Business Insider has been reading entertainment data ...
[The Walt Disney Company], which has two animation studios, has vastly outperformed its competitors, luring audiences to theaters in droves to see new stories and sequels to franchise titles. Disney’s brand reputation, stellar storytelling and emotional resonance has kept it at the top of the box office.
The debut of “Frozen II” last weekend combined with the billion-dollar “Toy Story 4″ means Disney has now garnered more than $1.4 billion in ticket sales from its animated movies so far in 2019. And “Frozen II” still has plenty of room to grow ...
... but sadly, it doesn't read very well. Disney owns a lot more than two animation studios.It owns Pixar (purchased from Steve Jobs). It owns Blue Sky Studios (purchased from Rupert Murdoch). It owns the Walt Disney Animation studios*.
Those are the studios that make theatrical animation, which focus on long-form features shown in multiplexes.
Then there are the TV animation studios: Walt Disney Television Animation and Fox Animation. These do pre-production on smaller screen fare slated for Disney+, the Disney Channel, broadcast television (remember that ancient distribution system?)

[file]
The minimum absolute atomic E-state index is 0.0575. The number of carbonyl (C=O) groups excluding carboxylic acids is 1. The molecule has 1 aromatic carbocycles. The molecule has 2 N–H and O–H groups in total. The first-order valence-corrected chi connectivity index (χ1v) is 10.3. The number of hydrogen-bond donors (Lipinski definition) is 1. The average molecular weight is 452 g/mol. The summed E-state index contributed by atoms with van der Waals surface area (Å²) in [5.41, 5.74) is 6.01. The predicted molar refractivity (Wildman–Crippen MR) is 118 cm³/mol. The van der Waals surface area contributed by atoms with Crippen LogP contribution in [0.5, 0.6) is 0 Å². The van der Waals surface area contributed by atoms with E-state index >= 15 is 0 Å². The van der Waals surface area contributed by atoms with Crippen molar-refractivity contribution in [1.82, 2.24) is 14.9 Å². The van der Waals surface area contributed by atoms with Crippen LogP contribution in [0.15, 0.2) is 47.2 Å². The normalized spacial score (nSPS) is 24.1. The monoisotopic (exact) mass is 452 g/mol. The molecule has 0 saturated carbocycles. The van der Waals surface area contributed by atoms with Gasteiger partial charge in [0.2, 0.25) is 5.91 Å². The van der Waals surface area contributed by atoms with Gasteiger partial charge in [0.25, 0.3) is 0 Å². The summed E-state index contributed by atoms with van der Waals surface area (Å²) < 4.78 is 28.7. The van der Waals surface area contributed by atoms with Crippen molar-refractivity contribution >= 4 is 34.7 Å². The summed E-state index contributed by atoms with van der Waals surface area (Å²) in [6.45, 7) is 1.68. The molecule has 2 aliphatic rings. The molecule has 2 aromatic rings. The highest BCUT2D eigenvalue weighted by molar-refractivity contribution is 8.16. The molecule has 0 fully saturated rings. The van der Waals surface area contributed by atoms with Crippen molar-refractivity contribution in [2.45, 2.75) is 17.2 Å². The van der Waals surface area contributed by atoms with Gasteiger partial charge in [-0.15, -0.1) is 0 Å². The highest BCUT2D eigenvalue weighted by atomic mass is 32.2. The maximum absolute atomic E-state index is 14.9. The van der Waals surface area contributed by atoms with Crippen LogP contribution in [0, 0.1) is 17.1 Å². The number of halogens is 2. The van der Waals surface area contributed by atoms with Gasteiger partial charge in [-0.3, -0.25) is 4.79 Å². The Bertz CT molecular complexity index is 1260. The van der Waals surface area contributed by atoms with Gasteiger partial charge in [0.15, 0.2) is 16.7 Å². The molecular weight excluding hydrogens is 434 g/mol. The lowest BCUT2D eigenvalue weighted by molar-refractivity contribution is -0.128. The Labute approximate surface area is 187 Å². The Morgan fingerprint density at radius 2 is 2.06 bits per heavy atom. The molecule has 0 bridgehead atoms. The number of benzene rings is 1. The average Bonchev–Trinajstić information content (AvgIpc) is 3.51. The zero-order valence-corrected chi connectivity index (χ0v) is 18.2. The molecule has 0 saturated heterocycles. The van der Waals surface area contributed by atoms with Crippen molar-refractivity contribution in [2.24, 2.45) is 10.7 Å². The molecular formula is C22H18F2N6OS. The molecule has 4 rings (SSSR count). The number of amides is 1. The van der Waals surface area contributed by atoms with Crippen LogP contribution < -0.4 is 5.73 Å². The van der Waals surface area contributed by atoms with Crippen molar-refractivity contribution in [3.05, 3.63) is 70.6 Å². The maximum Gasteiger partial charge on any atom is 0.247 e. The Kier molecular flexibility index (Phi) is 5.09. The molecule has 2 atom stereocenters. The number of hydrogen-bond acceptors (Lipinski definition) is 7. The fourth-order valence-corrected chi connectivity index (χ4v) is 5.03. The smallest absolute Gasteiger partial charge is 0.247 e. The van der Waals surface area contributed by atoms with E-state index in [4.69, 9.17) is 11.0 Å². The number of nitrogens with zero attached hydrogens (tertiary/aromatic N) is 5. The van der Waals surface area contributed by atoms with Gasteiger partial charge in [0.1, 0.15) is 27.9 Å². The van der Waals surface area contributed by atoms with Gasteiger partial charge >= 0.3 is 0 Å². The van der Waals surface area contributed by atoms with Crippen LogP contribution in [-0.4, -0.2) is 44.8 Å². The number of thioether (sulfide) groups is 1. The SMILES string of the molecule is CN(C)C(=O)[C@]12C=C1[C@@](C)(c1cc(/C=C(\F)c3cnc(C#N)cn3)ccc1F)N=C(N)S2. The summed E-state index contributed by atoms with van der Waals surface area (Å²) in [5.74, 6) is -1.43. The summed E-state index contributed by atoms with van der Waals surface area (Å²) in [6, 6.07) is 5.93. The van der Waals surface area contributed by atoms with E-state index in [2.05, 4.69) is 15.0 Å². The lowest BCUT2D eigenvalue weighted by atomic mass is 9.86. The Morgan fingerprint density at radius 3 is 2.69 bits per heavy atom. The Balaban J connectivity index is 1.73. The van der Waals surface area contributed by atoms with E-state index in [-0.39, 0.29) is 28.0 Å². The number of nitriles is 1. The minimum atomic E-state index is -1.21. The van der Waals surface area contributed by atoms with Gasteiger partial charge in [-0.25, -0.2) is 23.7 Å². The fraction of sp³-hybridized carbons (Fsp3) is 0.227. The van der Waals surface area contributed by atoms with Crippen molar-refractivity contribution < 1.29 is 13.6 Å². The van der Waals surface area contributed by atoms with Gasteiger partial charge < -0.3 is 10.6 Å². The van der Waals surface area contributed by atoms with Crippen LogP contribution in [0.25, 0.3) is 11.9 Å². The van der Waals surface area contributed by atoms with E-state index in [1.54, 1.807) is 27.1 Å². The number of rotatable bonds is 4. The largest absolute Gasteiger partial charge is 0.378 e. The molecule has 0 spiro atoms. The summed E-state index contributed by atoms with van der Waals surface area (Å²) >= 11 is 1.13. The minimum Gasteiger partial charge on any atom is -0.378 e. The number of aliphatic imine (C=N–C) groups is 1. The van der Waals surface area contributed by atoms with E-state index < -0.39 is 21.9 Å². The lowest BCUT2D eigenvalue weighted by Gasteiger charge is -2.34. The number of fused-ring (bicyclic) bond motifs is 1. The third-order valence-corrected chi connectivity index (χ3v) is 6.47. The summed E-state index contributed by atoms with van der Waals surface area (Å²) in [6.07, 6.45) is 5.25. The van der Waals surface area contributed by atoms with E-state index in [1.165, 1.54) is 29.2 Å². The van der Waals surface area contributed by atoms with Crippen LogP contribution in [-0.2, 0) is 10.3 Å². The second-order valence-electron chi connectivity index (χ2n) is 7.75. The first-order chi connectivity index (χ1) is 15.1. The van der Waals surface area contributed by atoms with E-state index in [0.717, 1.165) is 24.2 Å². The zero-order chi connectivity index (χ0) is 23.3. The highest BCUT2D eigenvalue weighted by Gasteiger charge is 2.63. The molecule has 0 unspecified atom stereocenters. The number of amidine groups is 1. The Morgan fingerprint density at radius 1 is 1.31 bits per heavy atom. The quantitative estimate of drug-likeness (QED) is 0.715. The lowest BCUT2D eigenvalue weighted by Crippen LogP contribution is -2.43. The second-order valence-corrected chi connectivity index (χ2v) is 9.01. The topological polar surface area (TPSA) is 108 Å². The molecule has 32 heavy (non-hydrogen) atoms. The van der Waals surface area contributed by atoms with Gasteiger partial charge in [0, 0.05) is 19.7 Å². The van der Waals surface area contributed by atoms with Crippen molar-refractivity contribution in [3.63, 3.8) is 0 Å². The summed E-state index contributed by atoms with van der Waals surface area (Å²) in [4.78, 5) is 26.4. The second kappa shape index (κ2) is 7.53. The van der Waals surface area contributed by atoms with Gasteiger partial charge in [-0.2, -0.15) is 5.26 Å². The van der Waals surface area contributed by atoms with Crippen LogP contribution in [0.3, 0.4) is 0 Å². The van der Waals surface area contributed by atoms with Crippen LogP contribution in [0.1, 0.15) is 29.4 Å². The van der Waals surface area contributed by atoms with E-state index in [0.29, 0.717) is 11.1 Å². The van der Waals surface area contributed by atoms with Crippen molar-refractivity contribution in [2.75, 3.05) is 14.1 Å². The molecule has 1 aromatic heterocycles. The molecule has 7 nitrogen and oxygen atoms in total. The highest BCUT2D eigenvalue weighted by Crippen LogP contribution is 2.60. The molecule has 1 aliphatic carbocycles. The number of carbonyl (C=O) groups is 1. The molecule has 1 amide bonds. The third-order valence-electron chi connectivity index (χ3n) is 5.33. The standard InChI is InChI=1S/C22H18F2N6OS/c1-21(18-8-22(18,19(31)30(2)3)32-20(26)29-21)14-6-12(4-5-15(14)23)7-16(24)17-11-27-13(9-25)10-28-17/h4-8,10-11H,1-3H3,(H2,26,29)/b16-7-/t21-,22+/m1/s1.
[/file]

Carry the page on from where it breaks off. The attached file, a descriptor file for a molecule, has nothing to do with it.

Disney dominates because Disney has put big money into animation, and also owns ... ahem ... some pretty potent brands.
Paramount-Viacom has never gotten much traction in theatrical animation, and its television outpost Nickeloden is a shadow of its former self. Warner Bros. had misfires in animation for years until its new division W.A.G. (warner Animation Group) struck gold with its Lego features. (Its television animation studio Warner Bros. Animation has been a force since the early nineties.) Sony makes has made some competitive cartoon features, and Universal-Comcast has found success with Illumination Entertainment and DreamWorks Animation.
But let's face it. Disney has been building synergy between its various divisions and production facilities forever. Uncle Walt was a master at having one part of his company boost and reinforce another, pretty much inventing the practice in the 1950s. And with Robert Iger, the practice has been super-charged to the point of near total dominance of the marketplace.
* Let's not forget DisneyToon Studios, which created direct-to-video and theatrical features for a quarter century, finally closing its doors the summer of 2018 when the dvd market was deader than a school of beached mackerel.